After an overnight stay at his villa, Sanchez takes Bond to his base, disguised as a meditation retreat. Bond learns that Sanchez's scientists can dissolve cocaine in gasoline, and then sell it disguised as fuel to Asian drug dealers. The buying and selling are conducted via the American televangelist Professor Joe Butcher, working under orders from Sanchez's business manager Truman-Lodge. The re-integration process will be available to those underworld clients who can pay Sanchez's price. In addition, Sanchez has brokered a deal to buy Stinger missiles from the Contras, and has threatened to shoot down an American airliner if the DEA interferes in his operations. Unfortunately for Bond, he is recognised by Dario as an informer; though Bond does manage to start a fire in the laboratory, his henchmen capture Bond. Sanchez orders Bond be placed on the conveyor belt that drops the brick-cocaine into a giant shredder and leaves with his men. Pam Bouvier arrives (posing as a follower of Professor Butcher) and helps Bond escape; during his escape, Bond kills Dario by pulling him on to the conveyor belt and Dario falls into the shredder. Pam and Bond quickly escape the base as it explodes. Sanchez escapes with four tanker trucks full of the cocaine/gasoline mixture and his Stinger missiles, and Bond pursues them by plane (with Bouvier at the controls).

Through Bond's actions, he cleverly manages to destroy three of the four trucks' tanks. An irate Sanchez kills Truman-Lodge when he mocks Sanchez about the money he's just lost. Bond and Sanchez fight aboard the final remaining tanker, which ends up out of control and then rolls down a hillside. Sanchez, soaked in gasoline, mocks Bond, telling him that he could have "had it all", and prepares to kill the prone Bond with a machete. Bond distracts him by asking him if he wants to know why he did it, producing the cigarette lighter that was the Leiters gift for being the best man at their wedding — so showing Sanchez his true motive in destroying his drug empire — and proceeds to set the villain afire. Sanchez, burning alive, stumbles into the wrecked tanker truck's cistern, causing its gasoline to ignite. Bond flees before the massive explosion. Pam arrives driving one of the two remaining trucks and drives them back to Isthmus City.

That night, a party is held at Sanchez's residence. Bond receives a call from Leiter telling him that M is offering him his job back. As Q and Pam share a drink, Lupe thanks Bond for everything and kisses him. Pam notices them and goes downstairs, upset. Bond looks over the balcony, and tells Lupe that he thinks she and El Presidente will make a perfect couple. With that, Bond flings himself over the balcony and lands in the pool, surprising Pam. He pulls her into the pool and Lupe, El Presidente and Q walk away respectively. Pam asks Bond what he asked her earlier in the film, "Why don't you wait until you're asked?" Bond responds with what she said, "So why don't you ask me?" They kiss, and the credits roll over a beautiful view of Isthmus City (in reality Acapulco).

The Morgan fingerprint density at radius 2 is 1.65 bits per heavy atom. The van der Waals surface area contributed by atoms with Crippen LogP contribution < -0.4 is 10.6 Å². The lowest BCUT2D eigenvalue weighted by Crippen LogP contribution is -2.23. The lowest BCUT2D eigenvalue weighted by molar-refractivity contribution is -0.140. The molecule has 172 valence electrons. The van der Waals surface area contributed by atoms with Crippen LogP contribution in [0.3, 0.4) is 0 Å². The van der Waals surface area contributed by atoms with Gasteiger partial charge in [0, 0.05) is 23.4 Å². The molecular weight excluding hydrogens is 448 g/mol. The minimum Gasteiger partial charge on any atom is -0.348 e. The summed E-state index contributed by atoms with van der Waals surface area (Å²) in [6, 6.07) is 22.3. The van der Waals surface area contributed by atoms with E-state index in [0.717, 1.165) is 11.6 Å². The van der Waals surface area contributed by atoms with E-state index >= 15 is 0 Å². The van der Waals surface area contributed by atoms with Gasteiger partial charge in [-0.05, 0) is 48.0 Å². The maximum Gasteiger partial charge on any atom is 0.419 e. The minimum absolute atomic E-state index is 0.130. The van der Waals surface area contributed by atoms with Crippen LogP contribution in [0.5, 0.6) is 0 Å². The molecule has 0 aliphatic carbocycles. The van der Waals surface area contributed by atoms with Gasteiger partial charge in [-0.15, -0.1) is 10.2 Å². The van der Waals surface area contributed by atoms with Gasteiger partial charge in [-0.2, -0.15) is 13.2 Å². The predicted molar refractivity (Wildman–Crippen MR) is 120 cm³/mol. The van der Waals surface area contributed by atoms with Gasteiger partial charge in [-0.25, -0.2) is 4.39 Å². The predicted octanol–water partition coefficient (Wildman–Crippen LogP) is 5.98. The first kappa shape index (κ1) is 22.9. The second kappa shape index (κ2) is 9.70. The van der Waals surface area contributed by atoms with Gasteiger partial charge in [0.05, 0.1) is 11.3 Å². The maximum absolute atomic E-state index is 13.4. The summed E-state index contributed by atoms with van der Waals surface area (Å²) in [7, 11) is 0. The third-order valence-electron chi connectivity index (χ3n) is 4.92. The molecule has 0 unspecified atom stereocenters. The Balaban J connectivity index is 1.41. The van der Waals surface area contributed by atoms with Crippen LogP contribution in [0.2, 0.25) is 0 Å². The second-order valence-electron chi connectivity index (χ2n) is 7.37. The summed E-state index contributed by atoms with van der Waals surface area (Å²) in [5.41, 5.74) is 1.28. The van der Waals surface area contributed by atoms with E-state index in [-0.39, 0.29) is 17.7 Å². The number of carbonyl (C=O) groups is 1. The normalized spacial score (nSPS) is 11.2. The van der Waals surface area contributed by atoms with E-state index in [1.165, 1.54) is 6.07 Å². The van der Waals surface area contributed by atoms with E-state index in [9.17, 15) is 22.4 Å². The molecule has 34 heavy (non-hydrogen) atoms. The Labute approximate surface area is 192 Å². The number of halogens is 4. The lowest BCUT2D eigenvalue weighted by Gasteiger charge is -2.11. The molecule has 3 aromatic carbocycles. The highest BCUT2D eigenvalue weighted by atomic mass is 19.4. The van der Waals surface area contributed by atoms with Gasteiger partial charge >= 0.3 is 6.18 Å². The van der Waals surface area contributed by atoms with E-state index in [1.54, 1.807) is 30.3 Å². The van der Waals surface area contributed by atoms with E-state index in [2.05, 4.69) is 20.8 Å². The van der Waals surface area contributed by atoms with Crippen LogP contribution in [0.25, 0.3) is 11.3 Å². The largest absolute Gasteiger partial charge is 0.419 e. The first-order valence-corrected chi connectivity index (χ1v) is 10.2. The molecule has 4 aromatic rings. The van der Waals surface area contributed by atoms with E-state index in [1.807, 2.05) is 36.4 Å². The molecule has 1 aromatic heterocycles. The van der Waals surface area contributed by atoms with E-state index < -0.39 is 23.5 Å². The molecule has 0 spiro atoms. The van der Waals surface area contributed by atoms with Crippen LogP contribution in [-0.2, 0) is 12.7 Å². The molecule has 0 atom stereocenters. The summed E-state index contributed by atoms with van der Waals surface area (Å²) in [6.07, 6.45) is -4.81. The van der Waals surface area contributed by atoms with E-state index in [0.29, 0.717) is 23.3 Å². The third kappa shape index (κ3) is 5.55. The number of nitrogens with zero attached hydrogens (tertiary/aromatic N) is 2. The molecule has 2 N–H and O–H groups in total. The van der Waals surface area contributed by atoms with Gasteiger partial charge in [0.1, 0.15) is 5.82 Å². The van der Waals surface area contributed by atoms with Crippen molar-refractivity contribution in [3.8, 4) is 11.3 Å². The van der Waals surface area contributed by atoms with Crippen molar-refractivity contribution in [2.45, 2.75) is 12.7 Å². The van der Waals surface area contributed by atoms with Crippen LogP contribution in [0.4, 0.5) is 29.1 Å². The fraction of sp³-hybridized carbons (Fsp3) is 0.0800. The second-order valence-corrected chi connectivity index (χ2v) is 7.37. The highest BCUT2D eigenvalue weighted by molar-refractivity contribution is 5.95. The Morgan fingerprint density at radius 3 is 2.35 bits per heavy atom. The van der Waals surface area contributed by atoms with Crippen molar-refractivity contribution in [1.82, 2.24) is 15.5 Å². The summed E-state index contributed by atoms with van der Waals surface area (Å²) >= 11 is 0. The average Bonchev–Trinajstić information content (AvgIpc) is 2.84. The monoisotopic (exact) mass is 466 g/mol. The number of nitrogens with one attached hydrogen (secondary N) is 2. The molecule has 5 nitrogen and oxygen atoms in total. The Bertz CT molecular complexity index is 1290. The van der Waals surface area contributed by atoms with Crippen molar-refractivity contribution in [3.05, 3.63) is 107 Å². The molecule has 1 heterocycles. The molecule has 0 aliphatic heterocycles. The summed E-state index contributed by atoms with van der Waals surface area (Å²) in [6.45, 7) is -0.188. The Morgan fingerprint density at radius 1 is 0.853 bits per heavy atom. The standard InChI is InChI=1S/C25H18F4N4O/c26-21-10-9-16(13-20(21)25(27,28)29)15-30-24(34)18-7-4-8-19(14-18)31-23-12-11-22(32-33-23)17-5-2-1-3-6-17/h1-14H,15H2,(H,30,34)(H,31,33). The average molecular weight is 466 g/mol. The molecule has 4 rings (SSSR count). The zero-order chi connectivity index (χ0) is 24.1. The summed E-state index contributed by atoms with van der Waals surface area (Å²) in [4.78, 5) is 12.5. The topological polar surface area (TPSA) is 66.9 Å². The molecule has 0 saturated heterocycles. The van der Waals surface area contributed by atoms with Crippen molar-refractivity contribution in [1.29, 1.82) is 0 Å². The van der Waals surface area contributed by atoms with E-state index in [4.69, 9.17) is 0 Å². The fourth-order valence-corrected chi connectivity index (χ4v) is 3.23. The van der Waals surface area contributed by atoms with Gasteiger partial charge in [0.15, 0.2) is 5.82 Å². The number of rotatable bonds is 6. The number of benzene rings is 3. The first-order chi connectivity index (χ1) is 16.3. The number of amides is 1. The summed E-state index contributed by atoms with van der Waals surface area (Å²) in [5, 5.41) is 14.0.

*Timothy Dalton as James Bond: An MI6 agent, has his Double-O status revoked.
*Carey Lowell as Pam Bouvier: An ex-Army pilot and CIA informant.
*Robert Davi as Franz Sanchez: The most powerful drug lord in Latin America, mentioned as having been wanted by the DEA for years.
*Talisa Soto as Lupe Lamora: Sanchez's girlfriend.
*Anthony Zerbe as Milton Krest: Sanchez's henchman who operates Wavekrest Marine Research.
*Frank McRae as Sharkey: Friend of Felix Leiter and owns a boat charter business.
*Everett McGill as Ed Killifer: A corrupt DEA official, working for Sanchez.
*Wayne Newton as Professor Joe Butcher: Sanchez's middleman and TV evangelist for Olimpatec Meditation Institute.
*Benicio del Toro as Dario: One of Sanchez's henchmen.
*Anthony Starke as Truman-Lodge: Sanchez's financial advisor.
*Desmond Llewelyn as Q: Supplies Bond with various gadgets and helps him on the field.